AAP policy says no child should be in detention centers or separated from parents
Julie M.Linton, M.D., FAAP, MarshaGriffin, M.D., FAAP and Alan J.Shapiro, M.D., FAAP
Immigrant and refugee children should be treated with dignity and respect, and not
placed in settings that fail to meet basic standards for children’s physical and mental
health or expose them to additional risk, fear and trauma, according to a new AAP
policy statement released today. The statement also offers recommendations for the
care of children released into communities while their cases proceed.
The policy Detention of Immigrant Children, from the AAP Council on Community Pediatrics, was developed in response to increasing
concerns by pediatricians and child advocates regarding the conditions to which newly
arrived immigrant children are exposed when seeking protection at the U.S. southern
border. In particular, Department of Homeland Security (DHS) facilities do not meet
the basic standard of care for children in residential facilities.
Eyewitness accounts by pediatricians and advocacy groups, including two AAP delegations,
documented frequent separation of children from parents and detailed treatment of
children that exposes them to potentially traumatizing conditions. Evidence from both
within and beyond U.S. borders, described in the policy, demonstrates that detention
threatens children’s short- and long-term health and well-being.
Children in the custody of their parents should never be detained or separated from
a parent unless a competent family court makes that determination, according to the
policy, which is available at https://doi.org/10.1542/peds.2017-0483 and will be published in the May issue of Pediatrics.
Communities nationwide have become homes to immigrant and refugee children fleeing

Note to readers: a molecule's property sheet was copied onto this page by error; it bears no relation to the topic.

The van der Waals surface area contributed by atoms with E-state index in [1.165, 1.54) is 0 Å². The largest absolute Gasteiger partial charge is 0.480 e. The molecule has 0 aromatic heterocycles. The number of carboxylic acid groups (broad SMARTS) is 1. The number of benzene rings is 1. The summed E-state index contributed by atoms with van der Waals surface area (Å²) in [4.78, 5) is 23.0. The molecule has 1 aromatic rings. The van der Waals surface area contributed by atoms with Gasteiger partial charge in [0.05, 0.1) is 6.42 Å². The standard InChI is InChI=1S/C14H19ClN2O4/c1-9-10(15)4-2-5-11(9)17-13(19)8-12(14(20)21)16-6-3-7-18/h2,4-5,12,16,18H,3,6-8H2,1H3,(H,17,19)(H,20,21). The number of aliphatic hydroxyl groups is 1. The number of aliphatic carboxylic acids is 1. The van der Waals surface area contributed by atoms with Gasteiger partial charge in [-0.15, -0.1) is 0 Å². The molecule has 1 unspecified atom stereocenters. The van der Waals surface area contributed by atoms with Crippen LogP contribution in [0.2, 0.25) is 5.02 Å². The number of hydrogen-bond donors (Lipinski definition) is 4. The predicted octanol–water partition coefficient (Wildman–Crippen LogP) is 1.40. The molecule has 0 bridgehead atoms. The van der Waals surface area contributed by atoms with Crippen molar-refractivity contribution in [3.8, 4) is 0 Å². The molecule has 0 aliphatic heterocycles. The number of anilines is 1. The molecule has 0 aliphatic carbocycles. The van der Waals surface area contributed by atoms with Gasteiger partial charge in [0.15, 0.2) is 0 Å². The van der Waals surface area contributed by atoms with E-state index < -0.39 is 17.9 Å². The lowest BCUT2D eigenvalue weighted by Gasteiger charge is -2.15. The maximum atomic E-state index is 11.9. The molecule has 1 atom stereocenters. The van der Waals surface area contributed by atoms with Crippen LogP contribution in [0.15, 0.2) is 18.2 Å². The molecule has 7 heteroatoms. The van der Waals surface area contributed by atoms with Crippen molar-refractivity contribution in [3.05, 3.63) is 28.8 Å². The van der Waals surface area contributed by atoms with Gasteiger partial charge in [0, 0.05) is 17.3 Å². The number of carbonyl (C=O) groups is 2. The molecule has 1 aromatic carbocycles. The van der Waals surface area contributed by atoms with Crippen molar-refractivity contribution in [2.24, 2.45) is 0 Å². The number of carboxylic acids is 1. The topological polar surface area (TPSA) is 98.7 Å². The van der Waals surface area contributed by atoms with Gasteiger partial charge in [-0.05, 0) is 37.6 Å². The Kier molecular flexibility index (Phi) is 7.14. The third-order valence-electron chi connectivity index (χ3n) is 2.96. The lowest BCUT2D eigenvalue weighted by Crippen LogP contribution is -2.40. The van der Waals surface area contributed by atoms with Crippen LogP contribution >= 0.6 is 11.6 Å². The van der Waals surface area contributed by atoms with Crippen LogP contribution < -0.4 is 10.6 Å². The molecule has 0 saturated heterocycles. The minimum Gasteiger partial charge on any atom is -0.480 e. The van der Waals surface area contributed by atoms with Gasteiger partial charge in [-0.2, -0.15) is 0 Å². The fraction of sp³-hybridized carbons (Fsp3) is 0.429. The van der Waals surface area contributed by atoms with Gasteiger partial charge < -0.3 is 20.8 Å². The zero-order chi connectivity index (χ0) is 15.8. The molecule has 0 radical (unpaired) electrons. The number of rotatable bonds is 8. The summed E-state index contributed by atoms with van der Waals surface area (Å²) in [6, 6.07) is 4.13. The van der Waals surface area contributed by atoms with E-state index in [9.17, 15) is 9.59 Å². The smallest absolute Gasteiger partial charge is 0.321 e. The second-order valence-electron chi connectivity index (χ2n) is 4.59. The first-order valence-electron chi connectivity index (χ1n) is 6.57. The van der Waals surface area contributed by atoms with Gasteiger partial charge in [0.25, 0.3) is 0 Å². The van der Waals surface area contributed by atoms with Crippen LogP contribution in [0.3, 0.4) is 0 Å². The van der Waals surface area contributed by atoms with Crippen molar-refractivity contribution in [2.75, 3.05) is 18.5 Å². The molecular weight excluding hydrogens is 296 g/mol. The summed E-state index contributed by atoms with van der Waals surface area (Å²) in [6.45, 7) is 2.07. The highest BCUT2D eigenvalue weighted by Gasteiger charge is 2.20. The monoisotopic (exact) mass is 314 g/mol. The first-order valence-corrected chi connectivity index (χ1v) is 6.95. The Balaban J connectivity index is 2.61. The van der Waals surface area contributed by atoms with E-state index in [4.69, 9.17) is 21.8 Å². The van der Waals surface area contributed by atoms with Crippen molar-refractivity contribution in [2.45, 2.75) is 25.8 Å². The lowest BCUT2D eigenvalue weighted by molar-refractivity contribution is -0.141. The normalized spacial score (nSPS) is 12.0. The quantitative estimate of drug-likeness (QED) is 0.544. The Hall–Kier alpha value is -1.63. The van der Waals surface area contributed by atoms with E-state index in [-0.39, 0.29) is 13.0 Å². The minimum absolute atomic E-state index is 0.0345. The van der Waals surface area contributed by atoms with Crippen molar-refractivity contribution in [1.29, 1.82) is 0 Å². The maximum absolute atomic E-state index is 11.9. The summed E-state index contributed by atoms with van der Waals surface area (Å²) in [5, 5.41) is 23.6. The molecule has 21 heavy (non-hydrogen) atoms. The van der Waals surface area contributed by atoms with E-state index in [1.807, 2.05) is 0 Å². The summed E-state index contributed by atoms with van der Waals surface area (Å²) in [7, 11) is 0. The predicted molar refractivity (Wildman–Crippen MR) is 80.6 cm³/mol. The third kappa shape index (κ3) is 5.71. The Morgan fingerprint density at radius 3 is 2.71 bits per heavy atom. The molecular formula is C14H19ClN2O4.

countries across the globe. Yet more than 95% of children crossing the U.S. southern
border are from Guatemala, Honduras and El Salvador (Northern Triangle countries),
with smaller numbers from Mexico and other countries. Unprecedented violence, abject
poverty and lack of state protection in the Northern Triangle countries are driving
escalated migration to the United States.
In fiscal year 2016, 59,692 unaccompanied children and 77,674 family units sought
asylum or were apprehended crossing the southern border, according to U.S. Customs
and Border Protection (http://bit.ly/2mD6VPp). Interviews with children in detention from Mexico and the Northern Triangle revealed
that 58% had fear sufficient to merit protection under international law (http://bit.ly/2m2Wub7).
Complex evaluation, legal process
From the point of arrival through permanent resettlement in communities, immigrant
children seeking safe haven face a complicated evaluation and legal process. Children
apprehended with a parent or legal guardian are either repatriated back to their home
countries under expedited removal procedures, placed in Immigration and Customs Enforcement
(ICE)-family residential centers or released into the community awaiting their immigration
Intact family units often are separated from each other at the border and placed in
separate detention facilities, since no facilities accommodate both mother and father
with children. After processing by DHS, unaccompanied immigrant children are placed
in shelters or other facilities operated by the U.S. Department of Health and Human
Service’s Office of Refugee Resettlement, and the majority are subsequently released
to the care of community sponsors (parents, other adult family members or nonfamily